trenton

New Jersey: Bill To Legalize Recreational Marijuana Set To Be Unveiled

NJ.jpg

By Derrick Stanley
Hemp News

A New Jersey lawmaker will unveil legislation on Monday that would legalize, tax, and regulate recreational marijuana in the state.

State Sen. Nicholas Scutari (D-Union) plans to formally announce the Democratic-sponsored measure at a noon news conference at the Statehouse in Trenton.

If the bill becomes law, New Jersey will be the ninth state to legalize adult-use, recreational marijuana, joining Alaska, California, Colorado, Maine, Massachusetts, Nevada, Oregon, and Washington, as well as the District of Columbia.

"The national trend is toward legalization," Scutari told NJ Advance Media on Friday. "It's absolutely necessary to save our neighborhoods from drug dealers. And we can use the tax revenue. And people are smoking it anyway."

The bill will need to be passed by both houses of the Democratic-controlled state Legislature and signed by the governor to be enacted.

Governor Chris Christie, a Republican, strongly opposes marijuana, arguing that it's a "gateway drug" that can lead users to try harder substances.

Earlier this month, he said that Democrats who want to pass such legislation are willing to "poison our kids" to receive "blood money" from the tax money it will bring in.

"This is beyond stupidity," he said during a speech in Princeton.

New Jersey: Legalization Would Boost Tax Revenues By $300 Million, According To Report

NewJerseyToLegalize?

By Steve Elliott
Hemp News

Legalization and regulation of recreational marijuana for adult sin New Jersey would generate at least $300 million in new tax revenues each year, according to a new report released Tuesday morning.

The report calls the $300 million estimate "conservative," basing it on a 25 percent tax on retail marijuana sold only to adults, reports the Philly Voice. The overall economic impact would be far greater once other benefits, including job creation, additional income and business tax revenue, related accessories, and property and agricultural taxes, according to the report, by New Jersey Policy Perspective and New Jersey United for Marijuana Reform.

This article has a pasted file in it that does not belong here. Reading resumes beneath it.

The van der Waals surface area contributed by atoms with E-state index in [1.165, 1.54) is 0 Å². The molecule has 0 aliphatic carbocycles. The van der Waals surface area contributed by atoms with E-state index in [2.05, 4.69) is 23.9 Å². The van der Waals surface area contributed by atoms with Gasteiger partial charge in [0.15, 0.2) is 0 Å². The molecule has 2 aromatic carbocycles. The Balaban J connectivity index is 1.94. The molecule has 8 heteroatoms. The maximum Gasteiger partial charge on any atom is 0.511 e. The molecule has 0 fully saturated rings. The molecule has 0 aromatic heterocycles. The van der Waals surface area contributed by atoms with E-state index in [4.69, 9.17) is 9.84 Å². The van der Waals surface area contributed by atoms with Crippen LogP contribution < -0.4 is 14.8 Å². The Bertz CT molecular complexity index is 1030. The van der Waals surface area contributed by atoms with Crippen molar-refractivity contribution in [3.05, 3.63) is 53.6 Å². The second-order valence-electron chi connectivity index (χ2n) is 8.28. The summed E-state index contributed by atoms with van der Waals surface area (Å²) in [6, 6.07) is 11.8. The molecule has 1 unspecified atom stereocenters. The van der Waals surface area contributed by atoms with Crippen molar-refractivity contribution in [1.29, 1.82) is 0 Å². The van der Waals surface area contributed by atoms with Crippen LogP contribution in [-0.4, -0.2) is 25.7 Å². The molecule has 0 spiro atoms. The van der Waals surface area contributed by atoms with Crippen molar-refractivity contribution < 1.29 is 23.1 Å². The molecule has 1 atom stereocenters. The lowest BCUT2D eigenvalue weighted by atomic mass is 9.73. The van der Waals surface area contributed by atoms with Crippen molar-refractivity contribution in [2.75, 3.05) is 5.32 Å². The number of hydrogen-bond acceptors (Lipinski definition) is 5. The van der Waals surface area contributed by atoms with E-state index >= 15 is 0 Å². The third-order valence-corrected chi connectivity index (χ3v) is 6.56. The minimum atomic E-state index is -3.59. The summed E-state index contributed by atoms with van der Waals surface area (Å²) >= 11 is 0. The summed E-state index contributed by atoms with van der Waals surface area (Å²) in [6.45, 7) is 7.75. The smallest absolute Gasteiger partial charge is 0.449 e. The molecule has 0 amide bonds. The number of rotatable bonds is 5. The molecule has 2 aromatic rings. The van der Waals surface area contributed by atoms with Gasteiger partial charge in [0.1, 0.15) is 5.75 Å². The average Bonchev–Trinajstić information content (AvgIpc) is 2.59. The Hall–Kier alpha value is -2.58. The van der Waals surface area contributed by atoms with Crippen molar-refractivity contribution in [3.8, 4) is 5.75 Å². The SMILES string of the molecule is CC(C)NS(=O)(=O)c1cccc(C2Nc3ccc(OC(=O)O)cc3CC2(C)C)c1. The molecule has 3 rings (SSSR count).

Around 365,000 adults in New Jersey use marijuana on at least a monthly basis; they use about 2.5 million ounces of marijuana a year, according to the report. That represents 4 percent of the state's population, which sounds like a rather low estimate to us.

New Jersey: Weedman Arrested, Cops Seize $19K Of Marijuana From His Business

Ed Forchion.jpeg

By Derrick Stanley
Hemp News

A marijuana advocate who calls himself Weedman has been arrested again on marijuana charges after law enforcement raided his restaurant and cannabis temple.

Ed Forchion was arrested along with 10 other people Wednesday after a raid of his business across the street from City Hall in Trenton.

Forchion opened a restaurant, NJ Weedman's Joint, and an attached cannabis church last year. The restaurant's clocks are all stuck at 4:20. And the joint offers $4.20 specials that include the Fully Baked Burger. For $7.10, customers could get the Budz Nugz, grilled salmon nuggets over a bed of mixed greens.

Last month Forchion sued Trenton police, saying they violated his religious rights by shutting down the cannabis temple for staying open too late.

Police said they found marijuana and all sorts of edibles in nearly every part of the establishment, including the backyard.

Forchion, 51, was being held in lieu of $50,000 cash or bond bail on the following charges:

-Six counts of distribution of a controlled dangerous substance
-Three counts of possession of a controlled dangerous substance
-Three counts possession with the intent to distribute
-Two counts of possession with the intent to distribute within 1,000 feet of a school
-Possession with the intent to distribute within 500 feet of a park
-Fortified premises

New Jersey: Christie Won't Apologize To Family Who Left State For Child's Medical Marijuana

VivianAndBrianWilson[NJ.com]

By Steve Elliott
Hemp News

New Jersey Governor Chris Christie on Wednesday defended his state's strict medical marijuana program, shrugging off a suggestion that a family had no choice but to relocate to Colorado so their ailing daughter could access medicinal cannabis products.